By Terrence McCoy
By Scott Fishman
By Deirdra Funcheon
By Allie Conti
By New Times Staff
By Ryan Pfeffer
By Deirdra Funcheon
By Kyle Swenson
Ah, it's autumn and the sweet smell of revenge is in the air.
An anonymous tipster exacted his own version of it last week on Howard Patterson, the man who allegedly bilked dozens of people across the country out of more than $5 million.
The tipster alerted Fort Lauderdale police that Patterson was wanted for a 1994 felony charge for allegedly using bogus checks to buy a Corvette, a minivan, and a Yamaha motorcycle. He -- or she -- also told police that Patterson was the subject of a November 5 New Times cover story ("A Real Wheeler-Dealer") that detailed the allegedly fraudulent business practices surrounding Patterson's company, Eurasia Motor Corp., a Fort Lauderdale-based auto importer that never actually imported any autos.
So just before midnight last Monday, Fort Lauderdale police arrested Patterson as he drove away from the fashionable Petaluma restaurant in his sleek silver sports car. The car -- a 1992 Acura NSX -- supposedly had stolen tags registered to another car.
Police also found a fully loaded six-shot revolver nestled in a black holster near the front seat. And the ever-evasive Patterson failed to produce a valid driver's license or proof of insurance, according to the report.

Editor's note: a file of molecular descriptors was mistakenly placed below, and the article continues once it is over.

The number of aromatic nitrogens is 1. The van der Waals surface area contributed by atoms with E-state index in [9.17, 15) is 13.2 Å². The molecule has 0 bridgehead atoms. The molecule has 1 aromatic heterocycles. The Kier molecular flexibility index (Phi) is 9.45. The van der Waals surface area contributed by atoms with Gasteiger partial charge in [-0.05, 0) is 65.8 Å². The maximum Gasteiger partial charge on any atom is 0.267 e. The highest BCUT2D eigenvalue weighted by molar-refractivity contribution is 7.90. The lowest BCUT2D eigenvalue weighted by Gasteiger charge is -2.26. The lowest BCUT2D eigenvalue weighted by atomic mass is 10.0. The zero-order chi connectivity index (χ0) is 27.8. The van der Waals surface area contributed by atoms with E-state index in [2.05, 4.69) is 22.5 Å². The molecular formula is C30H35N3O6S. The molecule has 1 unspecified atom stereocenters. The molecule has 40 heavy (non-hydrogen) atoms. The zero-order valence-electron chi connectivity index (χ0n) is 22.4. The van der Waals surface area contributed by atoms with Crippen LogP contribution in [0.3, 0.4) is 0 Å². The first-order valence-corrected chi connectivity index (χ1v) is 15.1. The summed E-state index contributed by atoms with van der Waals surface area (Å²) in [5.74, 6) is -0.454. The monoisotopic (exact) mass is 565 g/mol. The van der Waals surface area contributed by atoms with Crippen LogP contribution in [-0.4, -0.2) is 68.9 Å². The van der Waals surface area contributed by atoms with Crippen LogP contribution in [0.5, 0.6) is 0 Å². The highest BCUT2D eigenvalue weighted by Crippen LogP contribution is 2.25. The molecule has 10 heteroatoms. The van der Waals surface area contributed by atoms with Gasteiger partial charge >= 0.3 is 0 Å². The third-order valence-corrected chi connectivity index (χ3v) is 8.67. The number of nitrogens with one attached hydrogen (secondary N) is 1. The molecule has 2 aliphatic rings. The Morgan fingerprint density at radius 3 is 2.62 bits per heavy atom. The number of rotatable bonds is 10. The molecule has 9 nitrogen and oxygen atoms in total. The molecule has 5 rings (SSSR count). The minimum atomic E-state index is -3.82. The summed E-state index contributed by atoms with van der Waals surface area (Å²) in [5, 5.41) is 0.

In the process the cops unraveled one nagging mystery about the elusive businessman -- his name.
But according to the police report, Patterson's legal name is Howard Neal Weiner. And, despite the snitch's successful retaliation, his name is still mud with certain victims in the American automobile industry.
Max Caulfield has also been grinding his ax for more than a decade, hoping to someday make the federal Witness Protection Program bleed. In a few weeks, he'll get a chance at what he hopes will be a damaging swing -- with the help of the Washington Post.
Caulfield, profiled in the August 8 New Times cover story, "Stepping From the Shadows," is a Fort Lauderdale private investigator who in the early '80s joined forces with the FBI and helped send some Chicago mobsters to prison.
After a couple hellish years in the witness program -- with so many I.D. and location changes that he often didn't know who or where he was -- the feds booted him out, ostensibly for violating security measures.
He now keeps documents on the program in a black binder that he's titled "Vendetta."
Veteran Washington Post reporter Peter Carlson said he read the New Times article on a national database and decided he needed to talk to Max. Unfortunately for Caulfield, however, Carlson's story, which will run December 6 in the Post's Sunday magazine, isn't so much a searing expose as a humorous yarn: "There's been plenty of fuckups... but basically I found a lot of comedy," Carlson says.
Caulfield's part in it won't be too funny, though. "Max is kind of bitter about his experience," says Carlson.
Yeah, and MacArthur was kind of peeved with the Chinese.
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